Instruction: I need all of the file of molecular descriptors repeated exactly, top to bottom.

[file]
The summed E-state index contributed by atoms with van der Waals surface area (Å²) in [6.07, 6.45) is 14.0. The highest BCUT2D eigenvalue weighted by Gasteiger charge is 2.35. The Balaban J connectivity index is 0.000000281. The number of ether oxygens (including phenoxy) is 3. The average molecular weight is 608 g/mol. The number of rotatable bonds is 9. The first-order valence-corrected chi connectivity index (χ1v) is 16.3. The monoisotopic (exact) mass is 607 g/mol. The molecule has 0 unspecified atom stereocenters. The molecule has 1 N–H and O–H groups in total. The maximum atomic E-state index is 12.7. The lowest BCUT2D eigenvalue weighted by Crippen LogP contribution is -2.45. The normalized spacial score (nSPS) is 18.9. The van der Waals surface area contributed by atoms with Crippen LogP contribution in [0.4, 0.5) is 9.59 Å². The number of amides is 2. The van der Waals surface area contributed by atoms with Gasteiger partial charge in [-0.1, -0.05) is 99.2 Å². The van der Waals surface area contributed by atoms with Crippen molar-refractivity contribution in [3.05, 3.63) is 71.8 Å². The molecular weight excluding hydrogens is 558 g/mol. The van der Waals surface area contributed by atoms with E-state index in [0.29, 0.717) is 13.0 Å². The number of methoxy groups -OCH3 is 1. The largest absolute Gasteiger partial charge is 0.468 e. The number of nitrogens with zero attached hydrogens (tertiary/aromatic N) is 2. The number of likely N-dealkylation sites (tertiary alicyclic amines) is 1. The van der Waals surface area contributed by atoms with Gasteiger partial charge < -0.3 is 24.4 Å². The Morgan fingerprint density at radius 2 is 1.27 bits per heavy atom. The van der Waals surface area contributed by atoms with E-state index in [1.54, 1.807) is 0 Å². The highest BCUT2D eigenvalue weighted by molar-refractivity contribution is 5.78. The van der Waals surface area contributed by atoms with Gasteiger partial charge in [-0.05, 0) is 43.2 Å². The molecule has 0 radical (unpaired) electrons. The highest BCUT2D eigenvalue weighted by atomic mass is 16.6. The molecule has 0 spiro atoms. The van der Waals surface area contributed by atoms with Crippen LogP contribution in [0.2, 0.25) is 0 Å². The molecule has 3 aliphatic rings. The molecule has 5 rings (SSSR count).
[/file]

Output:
The summed E-state index contributed by atoms with van der Waals surface area (Å²) in [6.07, 6.45) is 14.0. The highest BCUT2D eigenvalue weighted by Gasteiger charge is 2.35. The Balaban J connectivity index is 0.000000281. The number of ether oxygens (including phenoxy) is 3. The average molecular weight is 608 g/mol. The number of rotatable bonds is 9. The first-order valence-corrected chi connectivity index (χ1v) is 16.3. The monoisotopic (exact) mass is 607 g/mol. The molecule has 0 unspecified atom stereocenters. The molecule has 1 N–H and O–H groups in total. The maximum atomic E-state index is 12.7. The lowest BCUT2D eigenvalue weighted by Crippen LogP contribution is -2.45. The normalized spacial score (nSPS) is 18.9. The van der Waals surface area contributed by atoms with Crippen LogP contribution in [0.4, 0.5) is 9.59 Å². The number of amides is 2. The van der Waals surface area contributed by atoms with Gasteiger partial charge in [-0.1, -0.05) is 99.2 Å². The van der Waals surface area contributed by atoms with Crippen molar-refractivity contribution in [3.05, 3.63) is 71.8 Å². The molecular weight excluding hydrogens is 558 g/mol. The van der Waals surface area contributed by atoms with E-state index in [0.29, 0.717) is 13.0 Å². The number of methoxy groups -OCH3 is 1. The largest absolute Gasteiger partial charge is 0.468 e. The number of nitrogens with zero attached hydrogens (tertiary/aromatic N) is 2. The number of likely N-dealkylation sites (tertiary alicyclic amines) is 1. The van der Waals surface area contributed by atoms with Gasteiger partial charge < -0.3 is 24.4 Å². The Morgan fingerprint density at radius 2 is 1.27 bits per heavy atom. The van der Waals surface area contributed by atoms with E-state index in [1.54, 1.807) is 0 Å². The highest BCUT2D eigenvalue weighted by molar-refractivity contribution is 5.78. The van der Waals surface area contributed by atoms with Gasteiger partial charge in [-0.05, 0) is 43.2 Å². The molecule has 0 radical (unpaired) electrons. The highest BCUT2D eigenvalue weighted by atomic mass is 16.6. The molecule has 0 spiro atoms. The van der Waals surface area contributed by atoms with Crippen LogP contribution in [0.2, 0.25) is 0 Å². The molecule has 3 aliphatic rings. The molecule has 5 rings (SSSR count).